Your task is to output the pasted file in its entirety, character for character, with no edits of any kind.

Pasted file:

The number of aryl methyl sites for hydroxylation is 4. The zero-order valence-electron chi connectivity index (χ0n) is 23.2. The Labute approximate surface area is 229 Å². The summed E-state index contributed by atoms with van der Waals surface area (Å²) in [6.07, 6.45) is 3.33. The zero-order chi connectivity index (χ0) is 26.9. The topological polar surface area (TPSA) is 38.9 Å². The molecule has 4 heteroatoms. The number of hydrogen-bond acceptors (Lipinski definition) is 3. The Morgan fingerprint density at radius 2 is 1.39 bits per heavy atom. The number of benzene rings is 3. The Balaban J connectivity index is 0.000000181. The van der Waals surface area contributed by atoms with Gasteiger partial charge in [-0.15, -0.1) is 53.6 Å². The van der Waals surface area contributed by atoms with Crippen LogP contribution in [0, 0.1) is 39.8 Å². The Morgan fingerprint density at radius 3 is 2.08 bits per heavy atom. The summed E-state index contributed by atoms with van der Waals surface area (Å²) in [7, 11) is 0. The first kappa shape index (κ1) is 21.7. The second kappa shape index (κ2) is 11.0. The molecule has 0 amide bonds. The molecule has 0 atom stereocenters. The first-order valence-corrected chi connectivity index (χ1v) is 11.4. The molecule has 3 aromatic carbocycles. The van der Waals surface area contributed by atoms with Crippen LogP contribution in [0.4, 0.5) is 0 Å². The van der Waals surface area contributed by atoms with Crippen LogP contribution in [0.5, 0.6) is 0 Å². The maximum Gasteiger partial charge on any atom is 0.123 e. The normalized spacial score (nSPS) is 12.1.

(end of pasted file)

The number of aryl methyl sites for hydroxylation is 4. The zero-order valence-electron chi connectivity index (χ0n) is 23.2. The Labute approximate surface area is 229 Å². The summed E-state index contributed by atoms with van der Waals surface area (Å²) in [6.07, 6.45) is 3.33. The zero-order chi connectivity index (χ0) is 26.9. The topological polar surface area (TPSA) is 38.9 Å². The molecule has 4 heteroatoms. The number of hydrogen-bond acceptors (Lipinski definition) is 3. The Morgan fingerprint density at radius 2 is 1.39 bits per heavy atom. The number of benzene rings is 3. The Balaban J connectivity index is 0.000000181. The van der Waals surface area contributed by atoms with Gasteiger partial charge in [-0.15, -0.1) is 53.6 Å². The van der Waals surface area contributed by atoms with Crippen LogP contribution in [0, 0.1) is 39.8 Å². The Morgan fingerprint density at radius 3 is 2.08 bits per heavy atom. The summed E-state index contributed by atoms with van der Waals surface area (Å²) in [7, 11) is 0. The first kappa shape index (κ1) is 21.7. The second kappa shape index (κ2) is 11.0. The molecule has 0 amide bonds. The molecule has 0 atom stereocenters. The first-order valence-corrected chi connectivity index (χ1v) is 11.4. The molecule has 3 aromatic carbocycles. The van der Waals surface area contributed by atoms with Crippen LogP contribution in [0.4, 0.5) is 0 Å². The van der Waals surface area contributed by atoms with Crippen LogP contribution in [0.5, 0.6) is 0 Å². The maximum Gasteiger partial charge on any atom is 0.123 e. The normalized spacial score (nSPS) is 12.1.